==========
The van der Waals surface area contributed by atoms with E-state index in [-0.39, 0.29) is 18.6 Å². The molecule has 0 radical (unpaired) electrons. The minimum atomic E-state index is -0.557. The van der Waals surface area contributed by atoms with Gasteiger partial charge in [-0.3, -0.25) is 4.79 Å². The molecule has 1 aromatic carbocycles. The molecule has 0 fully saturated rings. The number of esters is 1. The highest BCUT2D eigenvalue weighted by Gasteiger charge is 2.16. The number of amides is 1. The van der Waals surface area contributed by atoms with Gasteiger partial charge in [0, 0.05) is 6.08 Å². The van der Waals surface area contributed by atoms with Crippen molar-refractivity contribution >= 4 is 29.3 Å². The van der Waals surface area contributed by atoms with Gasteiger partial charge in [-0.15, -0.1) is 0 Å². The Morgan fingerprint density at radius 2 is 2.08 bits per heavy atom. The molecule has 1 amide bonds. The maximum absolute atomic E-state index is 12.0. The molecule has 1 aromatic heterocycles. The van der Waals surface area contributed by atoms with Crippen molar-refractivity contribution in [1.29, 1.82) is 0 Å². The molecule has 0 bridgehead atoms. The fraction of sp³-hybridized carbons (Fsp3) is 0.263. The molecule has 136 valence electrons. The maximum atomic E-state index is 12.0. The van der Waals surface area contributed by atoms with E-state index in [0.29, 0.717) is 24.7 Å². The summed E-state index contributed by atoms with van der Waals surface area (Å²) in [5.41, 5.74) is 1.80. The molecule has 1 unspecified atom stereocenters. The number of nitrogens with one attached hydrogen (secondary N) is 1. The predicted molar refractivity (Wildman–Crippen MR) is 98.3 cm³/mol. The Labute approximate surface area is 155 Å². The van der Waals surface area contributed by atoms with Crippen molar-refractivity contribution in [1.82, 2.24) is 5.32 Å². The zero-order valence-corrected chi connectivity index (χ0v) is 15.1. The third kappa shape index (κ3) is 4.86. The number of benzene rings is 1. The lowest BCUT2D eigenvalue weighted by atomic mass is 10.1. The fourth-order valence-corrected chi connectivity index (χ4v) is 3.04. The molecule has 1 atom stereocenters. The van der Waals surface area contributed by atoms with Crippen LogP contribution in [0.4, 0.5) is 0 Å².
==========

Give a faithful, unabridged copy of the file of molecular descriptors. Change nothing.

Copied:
The van der Waals surface area contributed by atoms with E-state index in [-0.39, 0.29) is 18.6 Å². The molecule has 0 radical (unpaired) electrons. The minimum atomic E-state index is -0.557. The van der Waals surface area contributed by atoms with Gasteiger partial charge in [-0.3, -0.25) is 4.79 Å². The molecule has 1 aromatic carbocycles. The molecule has 0 fully saturated rings. The number of esters is 1. The highest BCUT2D eigenvalue weighted by Gasteiger charge is 2.16. The number of amides is 1. The van der Waals surface area contributed by atoms with Gasteiger partial charge in [0, 0.05) is 6.08 Å². The van der Waals surface area contributed by atoms with Crippen molar-refractivity contribution >= 4 is 29.3 Å². The van der Waals surface area contributed by atoms with Gasteiger partial charge in [-0.15, -0.1) is 0 Å². The Morgan fingerprint density at radius 2 is 2.08 bits per heavy atom. The molecule has 1 amide bonds. The maximum absolute atomic E-state index is 12.0. The molecule has 1 aromatic heterocycles. The van der Waals surface area contributed by atoms with Crippen molar-refractivity contribution in [1.29, 1.82) is 0 Å². The molecule has 0 bridgehead atoms. The fraction of sp³-hybridized carbons (Fsp3) is 0.263. The molecule has 136 valence electrons. The maximum atomic E-state index is 12.0. The van der Waals surface area contributed by atoms with E-state index in [0.29, 0.717) is 24.7 Å². The summed E-state index contributed by atoms with van der Waals surface area (Å²) in [5.41, 5.74) is 1.80. The molecule has 1 unspecified atom stereocenters. The number of nitrogens with one attached hydrogen (secondary N) is 1. The predicted molar refractivity (Wildman–Crippen MR) is 98.3 cm³/mol. The Labute approximate surface area is 155 Å². The van der Waals surface area contributed by atoms with Crippen molar-refractivity contribution in [1.82, 2.24) is 5.32 Å². The zero-order valence-corrected chi connectivity index (χ0v) is 15.1. The third kappa shape index (κ3) is 4.86. The number of benzene rings is 1. The lowest BCUT2D eigenvalue weighted by atomic mass is 10.1. The fourth-order valence-corrected chi connectivity index (χ4v) is 3.04. The molecule has 1 atom stereocenters. The van der Waals surface area contributed by atoms with Crippen LogP contribution in [0.4, 0.5) is 0 Å².